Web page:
“My biggest problem with Harry Potter is that I went to an English public school and hated it,” he says. (By “public school,” the English mean what Americans mean by private school.) “I would have rather lived under the stairs.” From Lev Grossman’s Geek God.
Daily Archives: July 28, 2007
Much as I love the Harry Potter books I do think that Rowling’s efforts to multiculturize them are clunky. While watching the Order of the Phoenix movie the other day, Roxanne and I muttered to each other “Who is that?” as a handsome black man, dressed in African garb and called Kingsley, spoke up at the Order of the Phoenix meeting. When he reappeared in the final book I realized we’d obviously just forgotten about him, probably because he didn’t do enough of significance for us to remember him. This all came to mind when reading Uzodinma Iweala’s insightful piece in today’s Washington Post, “Stop Trying to ‘Save’ Africa.” It seems to me that Rowling is as well-meaning in what she did with Kingsley as those Iweala writes about. Please read it.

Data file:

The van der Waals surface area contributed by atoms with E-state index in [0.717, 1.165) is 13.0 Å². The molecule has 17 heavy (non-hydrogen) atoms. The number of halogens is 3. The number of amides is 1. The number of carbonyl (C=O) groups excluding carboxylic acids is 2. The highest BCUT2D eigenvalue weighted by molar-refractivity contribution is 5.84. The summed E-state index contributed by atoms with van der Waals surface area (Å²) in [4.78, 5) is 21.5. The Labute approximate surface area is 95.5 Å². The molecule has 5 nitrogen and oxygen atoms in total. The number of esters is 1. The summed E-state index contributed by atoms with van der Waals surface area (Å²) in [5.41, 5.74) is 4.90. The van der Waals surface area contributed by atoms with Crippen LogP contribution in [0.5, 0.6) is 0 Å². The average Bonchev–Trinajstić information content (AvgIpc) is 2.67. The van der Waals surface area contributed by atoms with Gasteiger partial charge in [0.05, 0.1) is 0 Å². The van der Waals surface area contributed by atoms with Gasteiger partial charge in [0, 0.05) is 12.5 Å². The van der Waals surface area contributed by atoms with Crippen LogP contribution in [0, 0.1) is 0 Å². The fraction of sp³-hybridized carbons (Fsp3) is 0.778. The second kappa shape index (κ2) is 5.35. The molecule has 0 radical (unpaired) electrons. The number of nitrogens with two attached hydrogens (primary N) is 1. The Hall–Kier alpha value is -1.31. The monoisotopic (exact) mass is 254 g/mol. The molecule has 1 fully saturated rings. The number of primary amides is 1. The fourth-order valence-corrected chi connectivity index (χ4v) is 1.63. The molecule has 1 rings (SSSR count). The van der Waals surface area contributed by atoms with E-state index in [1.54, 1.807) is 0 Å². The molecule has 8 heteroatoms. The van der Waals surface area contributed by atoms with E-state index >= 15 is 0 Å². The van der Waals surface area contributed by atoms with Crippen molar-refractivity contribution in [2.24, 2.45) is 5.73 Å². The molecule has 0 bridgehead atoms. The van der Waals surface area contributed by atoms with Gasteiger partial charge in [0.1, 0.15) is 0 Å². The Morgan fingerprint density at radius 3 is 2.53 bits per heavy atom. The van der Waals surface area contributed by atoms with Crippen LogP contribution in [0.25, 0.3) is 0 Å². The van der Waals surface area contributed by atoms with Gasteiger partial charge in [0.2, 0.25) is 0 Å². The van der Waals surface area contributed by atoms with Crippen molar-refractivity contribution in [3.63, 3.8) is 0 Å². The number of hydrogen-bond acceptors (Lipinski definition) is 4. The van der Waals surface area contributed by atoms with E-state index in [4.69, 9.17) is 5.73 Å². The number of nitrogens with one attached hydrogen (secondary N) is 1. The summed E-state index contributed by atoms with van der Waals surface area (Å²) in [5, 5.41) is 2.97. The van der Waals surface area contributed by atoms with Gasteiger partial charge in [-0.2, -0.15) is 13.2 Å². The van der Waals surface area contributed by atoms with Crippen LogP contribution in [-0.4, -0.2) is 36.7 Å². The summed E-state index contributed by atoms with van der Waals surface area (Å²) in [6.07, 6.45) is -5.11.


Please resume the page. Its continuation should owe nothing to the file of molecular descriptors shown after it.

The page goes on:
And then there is the Native American reference on Page 216 of Book VII. “The mother, Kendra, had jet-black hair pulled into a high bun. Her face had a carved quality about it. Harry thought of photos of Native Americans he’d seen as he studied her dark eyes, high cheekbones, and straight nose, formally composed above a high-necked silk gown.” Since there was no further mention of her or anything Native American what was the point? Debbie Reese asked about this on child_lit and wrote about it on her blog, “Native Imagery in Harry Potter and the Deathly Hallows.” Please read it too.
Finally, Debbie points to a provocative 2005 article by Keith Woods, “Harry Potter And the Imbalance of Race.” Please go read it and then come back and tell me if he’s on target or not.